While each Justice agreed that there had been an infringement of the Fourth Amendment, the grounds for that finding clearly differed.  Justice Scalia’s majority opinion was joined by Chief Justice Roberts, Justices Kennedy, Thomas, and Sotomayor (She also wrote a separate concurrence).  The final concurrence, written by Justice Alito (joined by Justices Ginsburg, Breyer, and Kagan) pointed out flaws in the grounds for Justice Scalia’s holding. Justice Scalia found a breach on the grounds that the placing of the GPS on Jones’ vehicle, and the use of that device to monitor the vehicle’s movements constituted a “search” under the Fourth Amendment.  The narrow ground of the holding was described in the concurring opinion of Justice Alito as “unwise” and “highly artificial”.


The decision of the majority to avoid engaging with the broader issues is disappointing, and gives little guidance to USlaw enforcement as to how to proceed in the deployment of this technology.  Jones v. US gave the Supreme Court the opportunity to rule on this important issue and address whether the statement in United States v. Knotts that “a person travelling in an automobile on public thoroughfares has no reasonable expectation of privacy in his movements” applied to the use of GPS tracking devices.  With increased pervasiveness of GPS in consumer goods like cars, phones and navigation devices, the opportunities for government authorities to remotely access, track, and analyse location data are constantly increasing.  The focus of the Court on the physical property rights shows contrived blindness to the growing threat to privacy such technology creates.


The solution the Strasbourg Courthas offered to this issue, of a right to privacy in the public domain, is that private life considerations arise “once any systematic or permanent record comes into existence of … material from the public domain.” Following this reasoning, the use of GPS tracking devices are clearly an interference with the Article 8 right to a private life under Convention law.  However, the Strasbourg Courtconsiders GPS surveillance to be less intrusive than visual or audio surveillance. Accordingly, the “minimum safeguards” required under the Convention in cases of interception of telecommunications do not apply in the GPS context.  While judicial warrant is not essential under ECHR law, it is considered preferable and independent authorisation is an essential value.  Yet, due to the perceived lesser nature of the interference in Uzun¸ theEuropean Court accepted authorisation by the Prosecution and relied on the subsequent criminal proceedings to provide review as a sufficient safeguard.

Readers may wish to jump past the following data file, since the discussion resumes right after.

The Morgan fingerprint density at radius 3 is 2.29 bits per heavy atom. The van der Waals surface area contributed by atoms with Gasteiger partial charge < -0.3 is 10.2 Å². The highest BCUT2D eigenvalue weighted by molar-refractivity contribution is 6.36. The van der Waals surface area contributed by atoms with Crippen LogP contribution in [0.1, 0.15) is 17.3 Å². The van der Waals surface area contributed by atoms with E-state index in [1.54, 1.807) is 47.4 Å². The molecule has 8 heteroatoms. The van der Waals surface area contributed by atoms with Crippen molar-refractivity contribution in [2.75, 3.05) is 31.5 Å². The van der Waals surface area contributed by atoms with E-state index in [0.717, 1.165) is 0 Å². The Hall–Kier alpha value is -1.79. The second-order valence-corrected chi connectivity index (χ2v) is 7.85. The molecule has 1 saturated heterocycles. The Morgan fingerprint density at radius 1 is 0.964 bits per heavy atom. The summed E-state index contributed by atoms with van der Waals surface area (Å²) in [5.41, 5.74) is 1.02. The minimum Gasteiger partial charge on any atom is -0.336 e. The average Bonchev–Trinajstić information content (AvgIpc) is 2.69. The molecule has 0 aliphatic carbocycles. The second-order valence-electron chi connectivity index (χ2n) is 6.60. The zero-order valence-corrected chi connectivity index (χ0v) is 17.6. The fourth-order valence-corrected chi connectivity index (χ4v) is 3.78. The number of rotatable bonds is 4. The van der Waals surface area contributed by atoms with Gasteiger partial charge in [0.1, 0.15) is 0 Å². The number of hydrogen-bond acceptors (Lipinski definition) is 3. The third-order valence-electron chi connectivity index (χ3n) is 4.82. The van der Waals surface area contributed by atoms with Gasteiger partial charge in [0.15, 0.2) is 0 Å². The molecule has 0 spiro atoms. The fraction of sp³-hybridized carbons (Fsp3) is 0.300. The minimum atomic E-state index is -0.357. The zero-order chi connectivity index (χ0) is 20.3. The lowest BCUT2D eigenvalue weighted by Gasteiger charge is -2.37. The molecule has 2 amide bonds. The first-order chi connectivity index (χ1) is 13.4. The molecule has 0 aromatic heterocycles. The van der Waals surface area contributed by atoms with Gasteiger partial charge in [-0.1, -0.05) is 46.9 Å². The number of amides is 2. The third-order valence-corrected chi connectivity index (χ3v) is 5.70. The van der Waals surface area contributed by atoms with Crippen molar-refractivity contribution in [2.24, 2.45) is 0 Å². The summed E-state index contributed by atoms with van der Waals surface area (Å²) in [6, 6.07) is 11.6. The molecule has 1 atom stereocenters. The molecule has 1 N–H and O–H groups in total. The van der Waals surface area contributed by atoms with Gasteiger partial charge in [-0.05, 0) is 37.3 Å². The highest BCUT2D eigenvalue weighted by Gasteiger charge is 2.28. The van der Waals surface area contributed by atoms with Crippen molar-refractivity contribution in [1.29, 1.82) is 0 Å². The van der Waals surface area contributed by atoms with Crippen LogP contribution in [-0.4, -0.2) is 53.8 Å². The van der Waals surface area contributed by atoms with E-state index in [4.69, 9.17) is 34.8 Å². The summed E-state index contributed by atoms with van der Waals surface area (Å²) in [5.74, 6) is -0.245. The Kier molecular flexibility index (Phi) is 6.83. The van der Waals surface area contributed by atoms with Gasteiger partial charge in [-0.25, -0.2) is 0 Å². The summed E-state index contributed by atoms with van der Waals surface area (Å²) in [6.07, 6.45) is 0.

While the Convention jurisprudence seems to offer a practical way to view the privacy interference that occurs from the use of modern tracking technology, it shies away from placing limits on national governments.  The Supreme Court appears to have done the same in Jones.  By focusing on traditional property rights issues, the Court has “kicked the can” on the tracking issue.  With growing potential for remote tracking and surveillance without the need for any physical intrusion, it seems clear that the Supreme Court has missed an opportunity to tease out a critical rights issue and draw appropriate guidelines. 


Maria Helen Murphy